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A spirit had followed
And some in dreams assured were them; one of Of the spirit that plagued us so : Nine fathom deep he had followed us
of this planet, From the land of mist and snow.
parted souls nor angels; concerning whom the learned Jew, Josephus, and the Platonic Constantinopolitan, Michael Psellus, may be consulted. They are very numerous, and there is no climate or element without one or more.
The shipmates, in their sore distress, would fain
throw the whole guilt on the ancient Mariner; in
And every tongue, through utter drouth,
We could not speak, no more than if
Ah! we'l a-day! what evil looks
Instead of the Cross, the Albatross
sign whereof they hang the
dead sea-bird There pass'd a weary time. Each throat
Was parch'd, and glazed each eye.
The ancient holdeth a sign
in the ele
ment afar off. At first it seem'd a little speck,
And then it seem'd a mist;
It moved and moved, and took at last
A speck, a mist, a shape, I wist!
And still it near'd and near'd:
At its nearer seemeth him
With throats unslaked, with black lips
to be a ship; Through utter drought all dumb we stood!
and at a dear
I bit my arm, I suck'd the blood,
And cried, A sail! a sail!
With throats unslaked, with black lips
Gramercy! they for joy did grin,
See! see! (I cried) she tacks no more!
The western wave was all a-flame,
When that strange shape drove suddenly
Betwixt us and the Sun.
Alas! (thought I, and my heart beat loud)
Are those her sails that glance in the Sun,
And straight the Sun was fleck'd with bars, It seemeth (Heaven's Mother send us grace!)
him but the skeleton of a
As if through a dungeon-grate he peer'd,
Did peer, as through a grate?
And is that Woman all her crew?
Is that a Death? and are there two?
A flash of joy;
Are those her ribs through which the Sun And its ribs
are seen as
bars on the face of the setting Sun. The spectrewoman and her deathmate, and no other on board the skeleton ship. Like vessel, like crew!
Her lips were red, her looks were free,
And horror follows. For can it be a ship that
ward without wind or tide?
diced for the
courts of the
At the rising of the Moon,
One after another,
The naked hulk alongside came,
'The game is done! I've won, I've won!'
The Sun's rim dips; the stars rush out:
We listen'd and look'd sideways up!
Fear at my heart, as at a cup,
My life-blood seem'd to sip!
The stars were dim, and thick the night,
From the sails the dew did drip-
Within the nether tip.impossible acc, to astr.
One after one, by the star-dogg'd Moon,
Each turn'd his face with a ghastly pang,
His shipmates drop
Four times fifty living men,
down dead. (And I heard nor sigh nor groan)
With heavy thump, a lifeless lump,
They dropp'd down one by one.
But Life-in- The souls did from their bodies fly,
Death begins They fled to bliss or woe!
the ancient Mariner.
And every soul, it pass'd me by,
Like the whizz of my cross-bow!
'I fear thee, ancient Mariner!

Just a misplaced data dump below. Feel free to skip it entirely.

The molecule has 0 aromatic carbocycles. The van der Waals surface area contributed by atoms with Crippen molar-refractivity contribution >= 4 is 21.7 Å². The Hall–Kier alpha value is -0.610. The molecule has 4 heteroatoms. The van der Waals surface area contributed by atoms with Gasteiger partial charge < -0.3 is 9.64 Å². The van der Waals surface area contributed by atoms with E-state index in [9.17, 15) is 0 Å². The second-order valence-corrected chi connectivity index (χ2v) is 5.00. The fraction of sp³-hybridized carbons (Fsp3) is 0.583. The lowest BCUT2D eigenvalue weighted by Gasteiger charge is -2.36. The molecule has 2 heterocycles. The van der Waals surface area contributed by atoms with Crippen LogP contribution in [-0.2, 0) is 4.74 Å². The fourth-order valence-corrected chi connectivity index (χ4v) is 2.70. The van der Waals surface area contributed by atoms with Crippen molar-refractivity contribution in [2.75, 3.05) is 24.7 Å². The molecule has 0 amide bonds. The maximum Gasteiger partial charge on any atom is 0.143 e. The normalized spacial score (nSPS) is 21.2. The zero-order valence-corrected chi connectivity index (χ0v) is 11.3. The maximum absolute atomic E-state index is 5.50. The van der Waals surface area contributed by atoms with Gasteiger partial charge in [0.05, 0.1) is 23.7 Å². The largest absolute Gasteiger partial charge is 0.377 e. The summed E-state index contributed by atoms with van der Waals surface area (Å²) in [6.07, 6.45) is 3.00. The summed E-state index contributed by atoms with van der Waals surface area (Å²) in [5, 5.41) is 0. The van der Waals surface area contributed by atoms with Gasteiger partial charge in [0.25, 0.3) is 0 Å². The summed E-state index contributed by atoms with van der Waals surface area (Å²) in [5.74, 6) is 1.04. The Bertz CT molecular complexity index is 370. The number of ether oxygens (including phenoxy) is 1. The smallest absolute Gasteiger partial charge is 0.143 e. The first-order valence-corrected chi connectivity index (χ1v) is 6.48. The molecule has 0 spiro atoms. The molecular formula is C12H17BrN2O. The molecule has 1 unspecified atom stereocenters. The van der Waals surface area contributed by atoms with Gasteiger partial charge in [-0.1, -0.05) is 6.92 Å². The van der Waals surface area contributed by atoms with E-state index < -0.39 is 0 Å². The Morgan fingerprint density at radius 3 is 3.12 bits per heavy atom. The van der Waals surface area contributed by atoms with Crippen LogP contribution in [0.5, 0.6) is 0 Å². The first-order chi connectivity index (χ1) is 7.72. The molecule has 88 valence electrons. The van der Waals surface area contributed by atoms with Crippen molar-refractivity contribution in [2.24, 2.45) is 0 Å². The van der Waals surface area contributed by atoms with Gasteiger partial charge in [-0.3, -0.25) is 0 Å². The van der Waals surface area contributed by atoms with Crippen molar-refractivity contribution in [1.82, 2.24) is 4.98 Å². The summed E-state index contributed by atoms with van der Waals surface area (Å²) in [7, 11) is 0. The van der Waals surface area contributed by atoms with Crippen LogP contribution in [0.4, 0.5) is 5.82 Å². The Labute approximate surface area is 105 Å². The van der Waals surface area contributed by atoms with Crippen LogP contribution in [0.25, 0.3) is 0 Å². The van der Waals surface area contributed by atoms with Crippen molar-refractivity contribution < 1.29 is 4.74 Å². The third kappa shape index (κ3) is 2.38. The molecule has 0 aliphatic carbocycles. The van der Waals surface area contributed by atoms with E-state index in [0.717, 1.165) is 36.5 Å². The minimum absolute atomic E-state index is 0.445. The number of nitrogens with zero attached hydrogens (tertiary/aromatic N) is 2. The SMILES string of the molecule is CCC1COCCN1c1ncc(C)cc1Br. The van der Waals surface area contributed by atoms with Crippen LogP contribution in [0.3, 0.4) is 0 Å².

The Wedding-Guest feareth that a
I fear thy skinny hand!
I fear thee and thy glittering eye,
And thy skinny hand, so brown.'—
Fear not, fear not, thou Wedding-Guest!
Alone, alone, all all alone,
The many men, so beautiful!
And they all dead did lie:
And a thousand thousand slimy things
I look'd upon the rotting sea,
I look'd to Heaven, and tried to pray;
A wicked whisper came, and made
I closed my lids, and kept them close,
For the sky and the sea, and the sea and
Lay like a load on my weary eye,
The cold sweat melted from their limbs,
The look with which they look'd on me
But the ancient Mariner assureth him of his bodily life, and proceedeth to
relate his horrible penance.
He despiseth the creatures of the calm.
And envieth that they should live, and so many lie dead.
But the curse liveth for him in the eye of
In his loneli
towards the journeying Moon, and
By the light
of the Moon he beholdeth God's creatures of the great calm.
He blesseth them in his heart.
An orphan's curse would drag to Hell
A spirit from on high;
But oh! more horrible than that
The spell begins to break.
Is the curse in a dead man's eye!
Seven days, seven nights, I saw that curse,
their appointed rest, and their native country and their own natural homes, which they enter unannounced, as lords that are certainly expected, and yet there is a silent joy at their arrival.
The moving Moon went up the sky,
Softly she was going up,
And a star or two beside
Her beams bemock'd the sultry main,
Like April hoar-frost spread;
But where the ship's huge shadow lay,
A still and awful red.
Beyond the shadow of the ship,
They moved in tracks of shining white,
Within the shadow of the ship
I watch'd their rich attire:
Their beauty O happy living things! no tongue
Blue, glossy green, and velvet black,
A spring of love gush'd from my heart,
Sure my kind saint took pity on me,
The self-same moment I could pray;
And from my neck so free
The Albatross fell off, and sank
Like lead into the sea.